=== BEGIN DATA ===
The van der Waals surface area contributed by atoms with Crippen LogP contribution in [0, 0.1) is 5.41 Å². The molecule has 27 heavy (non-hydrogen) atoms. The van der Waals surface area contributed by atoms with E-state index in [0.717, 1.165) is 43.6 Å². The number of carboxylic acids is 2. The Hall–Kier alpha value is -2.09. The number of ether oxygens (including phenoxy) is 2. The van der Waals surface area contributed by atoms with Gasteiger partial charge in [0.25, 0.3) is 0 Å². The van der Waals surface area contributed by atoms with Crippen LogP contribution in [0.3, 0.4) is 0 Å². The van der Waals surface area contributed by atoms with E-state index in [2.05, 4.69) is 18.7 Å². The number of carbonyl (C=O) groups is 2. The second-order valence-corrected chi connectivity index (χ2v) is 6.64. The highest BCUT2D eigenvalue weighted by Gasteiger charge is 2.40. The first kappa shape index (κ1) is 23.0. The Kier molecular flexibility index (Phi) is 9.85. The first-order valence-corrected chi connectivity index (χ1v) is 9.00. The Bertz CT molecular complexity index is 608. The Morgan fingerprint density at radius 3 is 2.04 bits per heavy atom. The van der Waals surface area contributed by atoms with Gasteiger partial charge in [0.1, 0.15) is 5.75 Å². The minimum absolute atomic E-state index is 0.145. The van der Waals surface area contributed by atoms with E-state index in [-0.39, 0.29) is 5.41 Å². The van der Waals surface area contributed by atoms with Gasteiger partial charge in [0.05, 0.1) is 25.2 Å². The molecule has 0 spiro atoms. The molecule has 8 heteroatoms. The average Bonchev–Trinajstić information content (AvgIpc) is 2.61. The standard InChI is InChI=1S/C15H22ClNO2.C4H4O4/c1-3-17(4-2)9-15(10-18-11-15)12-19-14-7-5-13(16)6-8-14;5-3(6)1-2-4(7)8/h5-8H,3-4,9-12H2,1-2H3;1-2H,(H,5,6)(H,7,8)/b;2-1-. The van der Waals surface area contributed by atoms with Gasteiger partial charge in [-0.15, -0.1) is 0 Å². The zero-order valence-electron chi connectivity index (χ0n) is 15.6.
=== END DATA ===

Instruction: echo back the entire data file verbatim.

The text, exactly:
The van der Waals surface area contributed by atoms with Crippen LogP contribution in [0, 0.1) is 5.41 Å². The molecule has 27 heavy (non-hydrogen) atoms. The van der Waals surface area contributed by atoms with E-state index in [0.717, 1.165) is 43.6 Å². The number of carboxylic acids is 2. The Hall–Kier alpha value is -2.09. The number of ether oxygens (including phenoxy) is 2. The van der Waals surface area contributed by atoms with Gasteiger partial charge in [0.25, 0.3) is 0 Å². The van der Waals surface area contributed by atoms with Crippen LogP contribution in [0.3, 0.4) is 0 Å². The van der Waals surface area contributed by atoms with E-state index in [2.05, 4.69) is 18.7 Å². The number of carbonyl (C=O) groups is 2. The second-order valence-corrected chi connectivity index (χ2v) is 6.64. The highest BCUT2D eigenvalue weighted by Gasteiger charge is 2.40. The first kappa shape index (κ1) is 23.0. The Kier molecular flexibility index (Phi) is 9.85. The first-order valence-corrected chi connectivity index (χ1v) is 9.00. The Bertz CT molecular complexity index is 608. The Morgan fingerprint density at radius 3 is 2.04 bits per heavy atom. The van der Waals surface area contributed by atoms with Gasteiger partial charge in [0.1, 0.15) is 5.75 Å². The minimum absolute atomic E-state index is 0.145. The van der Waals surface area contributed by atoms with E-state index in [-0.39, 0.29) is 5.41 Å². The van der Waals surface area contributed by atoms with Gasteiger partial charge in [0.05, 0.1) is 25.2 Å². The molecule has 0 spiro atoms. The molecule has 8 heteroatoms. The average Bonchev–Trinajstić information content (AvgIpc) is 2.61. The standard InChI is InChI=1S/C15H22ClNO2.C4H4O4/c1-3-17(4-2)9-15(10-18-11-15)12-19-14-7-5-13(16)6-8-14;5-3(6)1-2-4(7)8/h5-8H,3-4,9-12H2,1-2H3;1-2H,(H,5,6)(H,7,8)/b;2-1-. The van der Waals surface area contributed by atoms with Gasteiger partial charge in [-0.15, -0.1) is 0 Å². The zero-order valence-electron chi connectivity index (χ0n) is 15.6.